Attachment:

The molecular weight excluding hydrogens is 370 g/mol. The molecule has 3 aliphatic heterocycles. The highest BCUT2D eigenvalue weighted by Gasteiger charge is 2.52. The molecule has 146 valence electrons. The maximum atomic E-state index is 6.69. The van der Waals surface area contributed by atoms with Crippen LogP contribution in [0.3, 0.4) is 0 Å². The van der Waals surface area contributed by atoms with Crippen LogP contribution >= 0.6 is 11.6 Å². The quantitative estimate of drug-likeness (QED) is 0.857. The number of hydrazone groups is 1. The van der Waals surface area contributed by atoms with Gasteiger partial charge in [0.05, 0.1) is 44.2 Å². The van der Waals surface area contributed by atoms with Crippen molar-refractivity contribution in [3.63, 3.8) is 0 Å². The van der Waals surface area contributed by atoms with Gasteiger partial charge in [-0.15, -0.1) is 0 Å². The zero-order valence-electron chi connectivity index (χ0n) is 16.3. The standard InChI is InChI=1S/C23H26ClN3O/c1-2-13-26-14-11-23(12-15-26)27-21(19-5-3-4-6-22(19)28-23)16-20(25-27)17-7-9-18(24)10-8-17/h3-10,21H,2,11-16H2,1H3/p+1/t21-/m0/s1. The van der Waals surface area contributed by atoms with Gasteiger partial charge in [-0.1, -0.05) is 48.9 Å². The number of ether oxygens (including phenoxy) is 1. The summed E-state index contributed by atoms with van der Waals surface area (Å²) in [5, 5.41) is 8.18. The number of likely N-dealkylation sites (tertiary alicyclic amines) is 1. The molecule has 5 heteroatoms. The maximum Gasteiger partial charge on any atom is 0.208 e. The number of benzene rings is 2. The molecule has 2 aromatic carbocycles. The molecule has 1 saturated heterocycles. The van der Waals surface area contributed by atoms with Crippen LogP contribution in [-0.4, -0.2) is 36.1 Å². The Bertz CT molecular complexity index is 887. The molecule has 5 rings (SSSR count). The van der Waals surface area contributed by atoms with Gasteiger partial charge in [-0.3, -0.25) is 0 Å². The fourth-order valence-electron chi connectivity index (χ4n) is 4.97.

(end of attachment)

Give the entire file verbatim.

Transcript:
The molecular weight excluding hydrogens is 370 g/mol. The molecule has 3 aliphatic heterocycles. The highest BCUT2D eigenvalue weighted by Gasteiger charge is 2.52. The molecule has 146 valence electrons. The maximum atomic E-state index is 6.69. The van der Waals surface area contributed by atoms with Crippen LogP contribution in [0.3, 0.4) is 0 Å². The van der Waals surface area contributed by atoms with Crippen LogP contribution >= 0.6 is 11.6 Å². The quantitative estimate of drug-likeness (QED) is 0.857. The number of hydrazone groups is 1. The van der Waals surface area contributed by atoms with Gasteiger partial charge in [0.05, 0.1) is 44.2 Å². The van der Waals surface area contributed by atoms with Crippen molar-refractivity contribution in [3.63, 3.8) is 0 Å². The van der Waals surface area contributed by atoms with Gasteiger partial charge in [-0.15, -0.1) is 0 Å². The zero-order valence-electron chi connectivity index (χ0n) is 16.3. The standard InChI is InChI=1S/C23H26ClN3O/c1-2-13-26-14-11-23(12-15-26)27-21(19-5-3-4-6-22(19)28-23)16-20(25-27)17-7-9-18(24)10-8-17/h3-10,21H,2,11-16H2,1H3/p+1/t21-/m0/s1. The van der Waals surface area contributed by atoms with Gasteiger partial charge in [-0.1, -0.05) is 48.9 Å². The number of ether oxygens (including phenoxy) is 1. The summed E-state index contributed by atoms with van der Waals surface area (Å²) in [5, 5.41) is 8.18. The number of likely N-dealkylation sites (tertiary alicyclic amines) is 1. The molecule has 5 heteroatoms. The maximum Gasteiger partial charge on any atom is 0.208 e. The number of benzene rings is 2. The molecule has 2 aromatic carbocycles. The molecule has 1 saturated heterocycles. The van der Waals surface area contributed by atoms with Crippen LogP contribution in [-0.4, -0.2) is 36.1 Å². The Bertz CT molecular complexity index is 887. The molecule has 5 rings (SSSR count). The van der Waals surface area contributed by atoms with Gasteiger partial charge in [-0.3, -0.25) is 0 Å². The fourth-order valence-electron chi connectivity index (χ4n) is 4.97.